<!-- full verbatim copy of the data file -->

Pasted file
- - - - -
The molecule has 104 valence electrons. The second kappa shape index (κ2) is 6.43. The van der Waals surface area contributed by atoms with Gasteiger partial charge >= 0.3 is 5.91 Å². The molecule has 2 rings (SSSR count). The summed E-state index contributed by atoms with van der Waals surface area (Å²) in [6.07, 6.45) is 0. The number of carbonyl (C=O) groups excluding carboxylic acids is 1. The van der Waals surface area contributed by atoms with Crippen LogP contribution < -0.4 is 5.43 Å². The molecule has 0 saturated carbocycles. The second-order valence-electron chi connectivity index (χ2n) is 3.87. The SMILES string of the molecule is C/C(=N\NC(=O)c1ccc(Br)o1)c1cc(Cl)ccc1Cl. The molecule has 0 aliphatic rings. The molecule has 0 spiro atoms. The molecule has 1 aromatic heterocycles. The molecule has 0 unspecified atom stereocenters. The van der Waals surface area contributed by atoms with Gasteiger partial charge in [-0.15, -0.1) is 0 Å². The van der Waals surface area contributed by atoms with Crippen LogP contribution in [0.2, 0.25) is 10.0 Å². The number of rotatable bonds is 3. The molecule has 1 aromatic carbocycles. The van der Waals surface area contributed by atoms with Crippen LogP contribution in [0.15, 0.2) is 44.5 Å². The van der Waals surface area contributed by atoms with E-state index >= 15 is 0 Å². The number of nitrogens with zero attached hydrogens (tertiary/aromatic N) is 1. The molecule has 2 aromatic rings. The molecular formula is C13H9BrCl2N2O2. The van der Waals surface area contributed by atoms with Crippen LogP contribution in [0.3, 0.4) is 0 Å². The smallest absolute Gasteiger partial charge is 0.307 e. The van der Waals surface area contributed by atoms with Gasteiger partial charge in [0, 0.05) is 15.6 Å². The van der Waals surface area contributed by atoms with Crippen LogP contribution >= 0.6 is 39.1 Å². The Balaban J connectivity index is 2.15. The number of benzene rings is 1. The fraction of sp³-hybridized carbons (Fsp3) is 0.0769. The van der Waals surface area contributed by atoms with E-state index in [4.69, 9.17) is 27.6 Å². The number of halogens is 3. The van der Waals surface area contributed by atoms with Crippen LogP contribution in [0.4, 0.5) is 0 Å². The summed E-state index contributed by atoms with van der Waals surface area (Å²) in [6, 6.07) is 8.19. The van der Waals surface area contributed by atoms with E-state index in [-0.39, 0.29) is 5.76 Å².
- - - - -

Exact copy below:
The molecule has 104 valence electrons. The second kappa shape index (κ2) is 6.43. The van der Waals surface area contributed by atoms with Gasteiger partial charge >= 0.3 is 5.91 Å². The molecule has 2 rings (SSSR count). The summed E-state index contributed by atoms with van der Waals surface area (Å²) in [6.07, 6.45) is 0. The number of carbonyl (C=O) groups excluding carboxylic acids is 1. The van der Waals surface area contributed by atoms with Crippen LogP contribution < -0.4 is 5.43 Å². The molecule has 0 saturated carbocycles. The second-order valence-electron chi connectivity index (χ2n) is 3.87. The SMILES string of the molecule is C/C(=N\NC(=O)c1ccc(Br)o1)c1cc(Cl)ccc1Cl. The molecule has 0 aliphatic rings. The molecule has 0 spiro atoms. The molecule has 1 aromatic heterocycles. The molecule has 0 unspecified atom stereocenters. The van der Waals surface area contributed by atoms with Gasteiger partial charge in [-0.15, -0.1) is 0 Å². The van der Waals surface area contributed by atoms with Crippen LogP contribution in [0.2, 0.25) is 10.0 Å². The number of rotatable bonds is 3. The molecule has 1 aromatic carbocycles. The van der Waals surface area contributed by atoms with Crippen LogP contribution in [0.15, 0.2) is 44.5 Å². The van der Waals surface area contributed by atoms with E-state index >= 15 is 0 Å². The number of nitrogens with zero attached hydrogens (tertiary/aromatic N) is 1. The molecule has 2 aromatic rings. The molecular formula is C13H9BrCl2N2O2. The van der Waals surface area contributed by atoms with Crippen LogP contribution in [0.3, 0.4) is 0 Å². The smallest absolute Gasteiger partial charge is 0.307 e. The van der Waals surface area contributed by atoms with Gasteiger partial charge in [0, 0.05) is 15.6 Å². The van der Waals surface area contributed by atoms with Crippen LogP contribution >= 0.6 is 39.1 Å². The Balaban J connectivity index is 2.15. The number of benzene rings is 1. The fraction of sp³-hybridized carbons (Fsp3) is 0.0769. The van der Waals surface area contributed by atoms with E-state index in [4.69, 9.17) is 27.6 Å². The number of halogens is 3. The van der Waals surface area contributed by atoms with Crippen LogP contribution in [0.4, 0.5) is 0 Å². The summed E-state index contributed by atoms with van der Waals surface area (Å²) in [6, 6.07) is 8.19. The van der Waals surface area contributed by atoms with E-state index in [-0.39, 0.29) is 5.76 Å².